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The season of giving is here and toy shopping is at the top of the list for most parents, grandparents and other relatives. Here at Play for Real we love using play to help children grow and develop. Children learn best when they are actively engaged and having fun, and the choice of toys can directly affect their play and learning experience. Choosing what to buy is not always easy and AOTA (the American Occupational Therapy Association) offers a checklist to help pick appropriate toys for play. It is easy to be enticed by fancy packaging, the latest fads and advertising, especially when you are in a hurry to get your holiday shopping done. Occupational therapy practitioners are experts in play as it relates to development and using the AOTA toy shopping tips can help you find toys that are fun and engaging while also supporting a child’s development.
Some questions from the AOTA Toy Shopping Tips:
- Is the toy safe and age appropriate? If the suggested age range is too young for the child, he or she may get bored quickly. If the range is too old, the child may get frustrated and give up, or be exposed to small parts that could pose a safety risk. Be mindful of your own child’s development in terms of his or her strengths, interests, and abilities.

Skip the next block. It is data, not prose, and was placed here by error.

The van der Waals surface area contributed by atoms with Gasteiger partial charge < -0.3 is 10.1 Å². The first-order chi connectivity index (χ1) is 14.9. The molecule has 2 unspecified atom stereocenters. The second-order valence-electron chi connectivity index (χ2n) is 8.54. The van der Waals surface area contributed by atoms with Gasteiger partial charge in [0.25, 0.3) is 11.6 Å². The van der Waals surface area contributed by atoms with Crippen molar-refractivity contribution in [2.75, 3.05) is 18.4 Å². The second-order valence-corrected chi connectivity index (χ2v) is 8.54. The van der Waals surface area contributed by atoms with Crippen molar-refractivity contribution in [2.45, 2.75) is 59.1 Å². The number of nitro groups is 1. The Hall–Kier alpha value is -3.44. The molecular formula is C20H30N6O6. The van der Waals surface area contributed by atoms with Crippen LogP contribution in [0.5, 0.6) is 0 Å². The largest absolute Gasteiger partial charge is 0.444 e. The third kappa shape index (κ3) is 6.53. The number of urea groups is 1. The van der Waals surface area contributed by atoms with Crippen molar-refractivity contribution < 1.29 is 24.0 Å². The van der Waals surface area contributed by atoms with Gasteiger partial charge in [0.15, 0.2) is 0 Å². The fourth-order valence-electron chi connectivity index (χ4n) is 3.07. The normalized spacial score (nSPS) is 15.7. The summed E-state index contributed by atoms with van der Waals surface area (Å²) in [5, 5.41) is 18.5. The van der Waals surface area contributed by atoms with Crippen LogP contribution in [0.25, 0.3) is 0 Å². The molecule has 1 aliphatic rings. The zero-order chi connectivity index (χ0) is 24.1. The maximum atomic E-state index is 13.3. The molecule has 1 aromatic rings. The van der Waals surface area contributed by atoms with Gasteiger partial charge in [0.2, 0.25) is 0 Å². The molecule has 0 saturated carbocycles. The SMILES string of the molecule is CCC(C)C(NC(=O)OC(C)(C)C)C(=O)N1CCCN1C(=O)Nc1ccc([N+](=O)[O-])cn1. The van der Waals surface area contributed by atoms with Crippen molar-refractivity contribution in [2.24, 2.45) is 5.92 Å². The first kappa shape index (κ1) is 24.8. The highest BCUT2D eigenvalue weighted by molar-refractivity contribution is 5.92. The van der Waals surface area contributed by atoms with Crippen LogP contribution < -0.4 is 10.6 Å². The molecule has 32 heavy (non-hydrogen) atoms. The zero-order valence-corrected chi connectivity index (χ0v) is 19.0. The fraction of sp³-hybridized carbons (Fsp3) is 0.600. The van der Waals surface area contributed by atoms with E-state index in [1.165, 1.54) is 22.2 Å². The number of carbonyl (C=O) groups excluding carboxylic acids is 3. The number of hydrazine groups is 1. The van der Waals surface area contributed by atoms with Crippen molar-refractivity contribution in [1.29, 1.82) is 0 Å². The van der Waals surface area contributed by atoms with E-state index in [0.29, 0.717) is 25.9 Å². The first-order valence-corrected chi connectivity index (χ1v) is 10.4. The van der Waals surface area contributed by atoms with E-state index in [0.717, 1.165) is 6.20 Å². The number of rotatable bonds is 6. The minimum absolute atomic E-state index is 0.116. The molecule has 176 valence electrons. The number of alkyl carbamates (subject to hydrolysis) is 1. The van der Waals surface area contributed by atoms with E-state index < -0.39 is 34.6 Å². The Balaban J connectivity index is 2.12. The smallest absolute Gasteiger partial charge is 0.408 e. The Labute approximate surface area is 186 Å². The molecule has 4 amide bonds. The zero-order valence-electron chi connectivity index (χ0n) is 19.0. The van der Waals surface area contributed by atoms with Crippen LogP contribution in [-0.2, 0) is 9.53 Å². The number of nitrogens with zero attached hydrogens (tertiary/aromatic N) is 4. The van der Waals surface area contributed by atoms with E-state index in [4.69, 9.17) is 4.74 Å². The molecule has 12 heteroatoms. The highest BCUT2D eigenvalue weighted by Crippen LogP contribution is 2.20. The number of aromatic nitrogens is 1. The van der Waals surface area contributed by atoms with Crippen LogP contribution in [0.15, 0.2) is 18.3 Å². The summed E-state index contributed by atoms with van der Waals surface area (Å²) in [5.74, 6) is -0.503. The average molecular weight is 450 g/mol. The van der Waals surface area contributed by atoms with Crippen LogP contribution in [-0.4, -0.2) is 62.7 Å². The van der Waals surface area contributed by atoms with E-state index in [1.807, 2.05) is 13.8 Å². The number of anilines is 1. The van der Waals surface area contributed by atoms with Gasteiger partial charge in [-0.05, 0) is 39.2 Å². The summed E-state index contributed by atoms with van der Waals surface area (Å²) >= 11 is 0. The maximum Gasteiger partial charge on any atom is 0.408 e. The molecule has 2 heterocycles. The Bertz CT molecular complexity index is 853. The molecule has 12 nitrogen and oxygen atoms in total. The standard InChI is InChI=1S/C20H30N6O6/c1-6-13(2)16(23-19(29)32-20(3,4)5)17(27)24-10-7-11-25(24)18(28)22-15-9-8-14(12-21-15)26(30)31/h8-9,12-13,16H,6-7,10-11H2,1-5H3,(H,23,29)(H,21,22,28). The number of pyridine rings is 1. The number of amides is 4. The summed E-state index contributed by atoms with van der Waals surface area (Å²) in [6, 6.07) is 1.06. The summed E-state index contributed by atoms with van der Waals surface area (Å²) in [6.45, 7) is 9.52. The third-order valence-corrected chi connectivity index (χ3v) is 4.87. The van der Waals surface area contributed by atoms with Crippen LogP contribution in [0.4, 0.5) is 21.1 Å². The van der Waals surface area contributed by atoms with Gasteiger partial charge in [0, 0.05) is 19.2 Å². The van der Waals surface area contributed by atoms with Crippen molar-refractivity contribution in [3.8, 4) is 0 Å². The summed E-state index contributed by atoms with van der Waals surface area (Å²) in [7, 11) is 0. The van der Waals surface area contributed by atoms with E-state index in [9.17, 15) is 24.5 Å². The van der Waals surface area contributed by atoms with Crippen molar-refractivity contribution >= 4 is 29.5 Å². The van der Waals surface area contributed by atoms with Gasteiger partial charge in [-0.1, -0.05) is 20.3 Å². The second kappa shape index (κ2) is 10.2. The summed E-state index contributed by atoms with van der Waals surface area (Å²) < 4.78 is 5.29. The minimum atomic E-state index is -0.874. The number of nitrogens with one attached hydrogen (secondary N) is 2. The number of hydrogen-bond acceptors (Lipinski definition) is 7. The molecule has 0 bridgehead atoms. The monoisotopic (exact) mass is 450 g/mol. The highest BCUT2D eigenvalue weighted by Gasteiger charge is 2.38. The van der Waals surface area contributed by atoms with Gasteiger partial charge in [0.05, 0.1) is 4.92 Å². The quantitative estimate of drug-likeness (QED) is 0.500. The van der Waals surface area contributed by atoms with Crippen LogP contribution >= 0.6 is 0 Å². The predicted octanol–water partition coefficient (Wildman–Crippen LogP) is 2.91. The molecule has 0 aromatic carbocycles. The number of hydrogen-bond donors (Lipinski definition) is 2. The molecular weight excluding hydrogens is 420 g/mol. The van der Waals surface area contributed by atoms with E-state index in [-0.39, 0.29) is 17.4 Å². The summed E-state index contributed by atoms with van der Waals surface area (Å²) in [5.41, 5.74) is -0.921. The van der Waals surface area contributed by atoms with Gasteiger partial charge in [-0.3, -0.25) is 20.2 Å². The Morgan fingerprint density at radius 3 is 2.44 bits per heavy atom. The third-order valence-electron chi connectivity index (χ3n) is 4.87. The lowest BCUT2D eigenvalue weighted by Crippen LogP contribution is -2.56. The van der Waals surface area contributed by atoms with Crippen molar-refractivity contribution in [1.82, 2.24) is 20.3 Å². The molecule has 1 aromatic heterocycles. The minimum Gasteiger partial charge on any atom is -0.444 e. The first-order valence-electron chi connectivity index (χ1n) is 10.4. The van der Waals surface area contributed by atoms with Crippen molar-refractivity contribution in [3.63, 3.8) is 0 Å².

- Can the toy be played with in more than one way? Toys that offer unlimited possibilities can tap into the child’s creativity. Blocks can be stacked, knocked down, lined up, crashed into, and even substituted for play food in a pretend kitchen.
- Does the toy appeal to several senses? Children’s attention is captured by exciting colors, sounds, lights, and textures. Toys that encourage them to push buttons, move parts, open doors, or sort shapes will often lengthen play time.
- Can the toy be used in more than one place or position? Toys that are easy to carry or can be used while sitting, standing, or even lying down make play possible anywhere. Crayons, markers, sidewalk chalk, a baby gym, and plastic rings can be used in a variety of locations.
- Does the toy involve the use of both hands? Moving parts, buttons, and gears encourage activity and movement. Construction toys, craft kits, puzzles, balls, riding toys, and toss-and-catch sets all promote motor skill development at different ages.
- Does the toy encourage thinking or solving problems? Board games and science kits offer older kids the chance to use thinking skills in a new way, while shape sorters, puzzles, or a Jack-in-the box are great for babies and toddlers.
- Does the toy encourage communication and interaction? Dress-up clothes, costumes, playhouses, kitchen sets, and tools can all be used with more than one child to teach cooperation and negotiation and foster imagination.
- Is the toy worth the cost? Consider the appeal, durability and cost of the toy. Will the toy engage the child in a way that he/she is an active participant, rather than a passive observer? Can the family engage in play together?
You can download the full guide by clicking on this link: AOTA – How To Pick A Toy. We hope you find the AOTA Toy Shopping Tips helpful for selecting toys that will help the children in your life to learn and develop while having fun, allowing you all to Play for Real!